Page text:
NIAB - National Institute of Agricultural Botany

Orson's Oracle

What makes rotations tick?

Posted on 14/08/2017 by Jim Orson

I have written before on Salle Farms in North Norfolk and their experience of introducing a seven year rotation around the turn of the century. It replaced a variety of short intensive rotations that were employed in different parts of the estate. The crop that seems, in particular, to benefit in terms of yield comparisons with both national and regional performance is winter wheat. This is now grown either two times in the seven years or three times depending on the date of the sugar beet harvest.

Some of the increase in yield may be due to reduced levels of black-grass but I do not think this explains everything. Hence, the magnitude of the relative improvement in wheat yield compared to other crops was a bit of a mystery to me until someone sent me a paper from the Journal of Ecology. This may start to provide a basis for an explanation.

The paper reports on an investigation into how soil biota may over time influence changes in plant species on uncropped land. I found the paper challenging to read but there was some clear guidance as to how soil fungi and bacteria may influence the relative growth rates of different plant groups. One of the main conclusions was that wild grass species are particularly reduced in growth when grown in soil that is inoculated with the biota extracted from soil that has previously just grown the same species. Hence, winter wheat may not grow so well in soil where wheat has been recently grown due to the soil biota that it encourages or the loss of organisms that are inhibited. In addition, the paper also reports that grass growth (and so perhaps wheat growth) is better when the soil contains a greater variety of soil biota left after growing a range of crops.

I have always been led to believe that the reduction in yield of wheat in wheat intensive rotations is by no means all due to take-all and it seems that the rest of the reduction could be due to other unidentified soil biota.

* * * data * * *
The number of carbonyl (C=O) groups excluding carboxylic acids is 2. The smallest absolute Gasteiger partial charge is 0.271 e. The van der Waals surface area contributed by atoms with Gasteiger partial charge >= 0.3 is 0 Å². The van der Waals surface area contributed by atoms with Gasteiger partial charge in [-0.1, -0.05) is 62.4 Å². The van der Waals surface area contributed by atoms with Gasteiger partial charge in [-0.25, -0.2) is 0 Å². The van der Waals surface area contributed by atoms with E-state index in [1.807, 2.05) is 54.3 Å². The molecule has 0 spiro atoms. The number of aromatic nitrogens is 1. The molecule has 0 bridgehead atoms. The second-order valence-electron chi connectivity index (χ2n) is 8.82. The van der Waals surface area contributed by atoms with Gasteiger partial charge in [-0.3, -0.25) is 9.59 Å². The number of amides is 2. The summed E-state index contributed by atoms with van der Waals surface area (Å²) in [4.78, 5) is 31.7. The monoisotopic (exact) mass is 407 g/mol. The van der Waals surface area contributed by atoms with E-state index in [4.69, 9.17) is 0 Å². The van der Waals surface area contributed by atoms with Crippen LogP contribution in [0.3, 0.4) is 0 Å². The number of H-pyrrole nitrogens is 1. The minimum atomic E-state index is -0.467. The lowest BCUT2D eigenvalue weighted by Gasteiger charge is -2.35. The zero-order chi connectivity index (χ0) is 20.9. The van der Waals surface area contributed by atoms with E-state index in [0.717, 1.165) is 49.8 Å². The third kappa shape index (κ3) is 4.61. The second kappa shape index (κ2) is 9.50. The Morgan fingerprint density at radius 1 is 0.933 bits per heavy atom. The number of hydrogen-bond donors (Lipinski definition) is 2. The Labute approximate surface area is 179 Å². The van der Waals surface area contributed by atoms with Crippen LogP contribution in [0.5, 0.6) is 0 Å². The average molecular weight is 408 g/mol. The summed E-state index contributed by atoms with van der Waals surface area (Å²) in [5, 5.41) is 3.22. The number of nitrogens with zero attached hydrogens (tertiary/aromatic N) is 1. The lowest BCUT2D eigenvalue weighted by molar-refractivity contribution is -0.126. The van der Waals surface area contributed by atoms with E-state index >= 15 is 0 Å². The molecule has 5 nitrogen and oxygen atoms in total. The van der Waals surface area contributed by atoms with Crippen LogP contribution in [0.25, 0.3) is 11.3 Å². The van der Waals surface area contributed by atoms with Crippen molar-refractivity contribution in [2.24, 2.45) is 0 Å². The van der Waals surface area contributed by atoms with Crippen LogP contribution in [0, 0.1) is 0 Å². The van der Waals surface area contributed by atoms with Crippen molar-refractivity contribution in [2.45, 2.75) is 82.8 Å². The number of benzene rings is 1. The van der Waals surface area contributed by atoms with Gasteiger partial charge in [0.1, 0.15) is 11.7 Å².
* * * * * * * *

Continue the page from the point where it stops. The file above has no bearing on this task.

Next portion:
The overall conclusion of the study is that all the plant groups studied grow better in soil that has just previously grown other species because of less net negative effects of soil biota (in grasses) or because of more net positive soil biota effects. This may provide a more scientific basis to crop rotations and indicates that increasing the number of species grown in a rotation, perhaps including cover crops, may be better for the growth of all crop plant types.

Another conclusion in the paper is that the growth of plant species that tend to first infest bare soil, which have high root length and low colonisation from arbuscular mycorrhizal fungi (AMF), particularly suffers when they are grown in soil inoculated with the biota that they encourage. Oilseed rape fits this description and this may explain the NIAB TAG results that show that yields decrease as the intensity of its cropping increases. This latter research does identify two species of soil biota that are associated with intensive rape cultivation and may be the cause of the yield reduction. It is not clear whether this is because of direct effects via the crop roots or because they out compete other more favourable species.

                        Impact of rotational intensity

A recent review of the role of AMF and the impacts of agricultural management highlights the very negative effects of intensive soil disturbance and fertilisation on AMF. The review states that the fundamental principle of crop rotations is to exert a control function that prevents particular AMF from dominating the soil matrix. The review explains that continuous wheat favours the selection and proliferation of less co-operative and more aggressive AMF species. These are likely to enact behaviour similar to parasitism. Hence, at least in some circumstances, there can be ‘bad’ AMF species as well as ‘good’ AMF species. It goes on to say that this effect can be toned down by ‘break crops’, such as Brassicae (e.g. oilseed rape) or legumes. Brassicae are non-mycorrhizal crops which act as inhibitors of the dominant AMF species proliferation and legumes are AMF dependent crops which favour the overall propagation of AMF communities.

Complicated isn’t it?! New laboratory techniques are revolutionising research into soil biota and so I hope that we are now on the cusp of a better understanding of how crop rotations tick.

blog comments powered by Disqus